Act. 16:30-33 30”And brought them out, and said, Sirs, what must I do to be saved? And they said, Believe on the Lord Jesus Christ, and thou shall be saved, and thy house. And they spoke unto him the word of the Lord, and to all that were in his house. And he took them the same hour of the night, and washed their stripes; and was baptized, he and all his, straightway.”
In the pagan culture of Philippi, “diviners” or “soothsayers” were quite common. As we’ve seen throughout the Book of Acts, demonic activity disguised as magic was always in opposition to the Gospel, but conquered time and again by the power of God. After many days of the slave girl’s annoying shouting, Paul finally cast out the demon in the name of Jesus. This angered her masters who had just lost their “fortune telling” business.
“When her owners realized that their hope of making money was gone, they seized Paul and Silas and dragged them into the marketplace to face the authorities. They brought them before the magistrates and said, “These men are Jews, and are throwing our city into an uproar by advocating customs unlawful for us Romans to accept or practice.” The crowd joined in the attack against Paul and Silas, and the magistrates ordered them to be stripped and beaten with rods. After they had been severely flogged, they were thrown into prison, and the jailer was commanded to guard them carefully. When he heard this place them in the inner cell and fastened their feet in the stocks.” (Act. 16:19-24)
The ancient forum at Philippi was probably the location where Paul and Silas were dragged before the Roman officials and beaten. The two were then thrown in prison and secured in stocks. Are you following along? Stay with me.
About midnight Paul and Silas were praying and singing hymns to God, and the other prisoners were listening to them. Suddenly there was such a violent earthquake that the foundations of the prison were shaken. At once all the prison doors flew open, and everyone’s chains came loose. The jailer woke up, and when he saw the prison doors open, he drew his sword and was about to kill himself because he thought the prisoners had escaped. But Paul shouted, “Don’t harm yourself! We are all here!” (Act. 16:25-28)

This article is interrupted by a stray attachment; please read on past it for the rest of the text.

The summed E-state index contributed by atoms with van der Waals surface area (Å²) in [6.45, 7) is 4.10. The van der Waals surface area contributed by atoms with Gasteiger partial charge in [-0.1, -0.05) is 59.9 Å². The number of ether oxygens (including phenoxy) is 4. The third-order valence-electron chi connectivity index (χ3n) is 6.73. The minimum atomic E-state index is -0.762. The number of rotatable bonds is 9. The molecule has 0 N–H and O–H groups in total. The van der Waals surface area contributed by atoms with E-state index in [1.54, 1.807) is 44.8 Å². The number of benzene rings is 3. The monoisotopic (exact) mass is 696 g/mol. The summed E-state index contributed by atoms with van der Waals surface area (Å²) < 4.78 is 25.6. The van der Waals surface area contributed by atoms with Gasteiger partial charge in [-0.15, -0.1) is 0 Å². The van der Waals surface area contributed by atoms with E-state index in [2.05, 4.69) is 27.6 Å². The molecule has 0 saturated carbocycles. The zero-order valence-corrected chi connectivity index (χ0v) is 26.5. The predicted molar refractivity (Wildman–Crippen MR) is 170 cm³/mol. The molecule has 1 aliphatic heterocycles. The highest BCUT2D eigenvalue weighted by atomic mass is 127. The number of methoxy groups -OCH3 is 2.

Then, the jailer asked the important question “what must I do to be saved?” Paul and Silas answered, “Believe on the Lord Jesus Christ, and you will be saved” (Act. 16:30-31).
I don’t know if you ever thought about this but when this event took place there was no New Testament, there was no book of Acts. Jn. 3:16 had now yet been recorded, nor any of the four gospels. All of the recorded events had happened but had not been recorded. So, whatever the Apostle Paul told him was The answer to his question and the only answer. Paul could not say, also check out the book of Hebrews or the book of John, or Act. 2:38, none of this had been written. Do you find this denominationally challenging?
It seems a direct answer from God’s greatest preacher would be sufficient. The jailer didn’t know he was talking to the man who would eventually write half of the New Testament. What greater source could he have found to ask the world’s most important question? At the most critical time in this man’s life, facing death and eternity by his own hand, he cried out “What must I do to be saved?”
Does it bring to mind the thief on the cross? Not only did the thief face eternity in a manner of minutes, there was nothing he COULD DO to be saved apart from believing! That’s the only thing he could do! When he did, he received an immediate confirmation from the Lord Jesus Himself. By the way this incredible event had not been recorded, at this time, it had happened, but was not yet written. Most likely the imprisonment in Philippi was about 51 AD. At this time only the book of James – 50 A.D.
It would be more than 15 years before the gospels were recorded, 40 years before the book of John. The very book that records this would not be written by Luke until 64 AD.
So what’s the point?
Why do people make it so difficult to be saved? Anyone you talk to has a personal, though, not biblical opinion about salvation. It could not be more simple than Jesus has made it and Paul has proclaimed it. The other point is why do people want to make it conditional and make eternal life temporary? I don’t get it. I really don’t.
Why do people use the term “cheap grace”, because they want to include works and evidence as conditions for God’s Promise to be true. Grace is anything but cheap it cost God His Son’s sacrificial death. It doesn’t cost you anything, you can’t buy, or bargain to get it, and you can’t make it be any less than it is. It is God’s completely free unearned gift. You cheapen it when you think you had something to do with receiving it or keeping it!
Why would eternal ever be anything but eternal. How does everlasting become anything but everlasting. Cheap grace, says “I have to contribute something for this to be true.” Somehow that seems almost blasphemous to me.
Once a person receives Christ. That person is forever saved, it is never based on their earthly performance after that! If you call it anything else but “BELIEVE ON THE LORD JESUS CHRIST AND YOU WILL BE SAVED” you are misled by the flesh. If saved, always saved. 105 times the words eternal and everlasting are used in relation to salvation. We should feel secure in God’s promises. I do!
If there is something you must do to be saved and receive everlasting life, other than believe… Something you must do to keep it, we are reading different Bibles. God made salvation so that anyone in any situation can receive it, and He keeps everyone, the Father that gave me to Jesus is greater than all and no man is able to pluck them from the Father’s Hand. One touch, one time!
One confession, everlasting possession
As the great pastor Dr. E.V. Hill said, “Thank God for Jesus”!
Just for Jesus,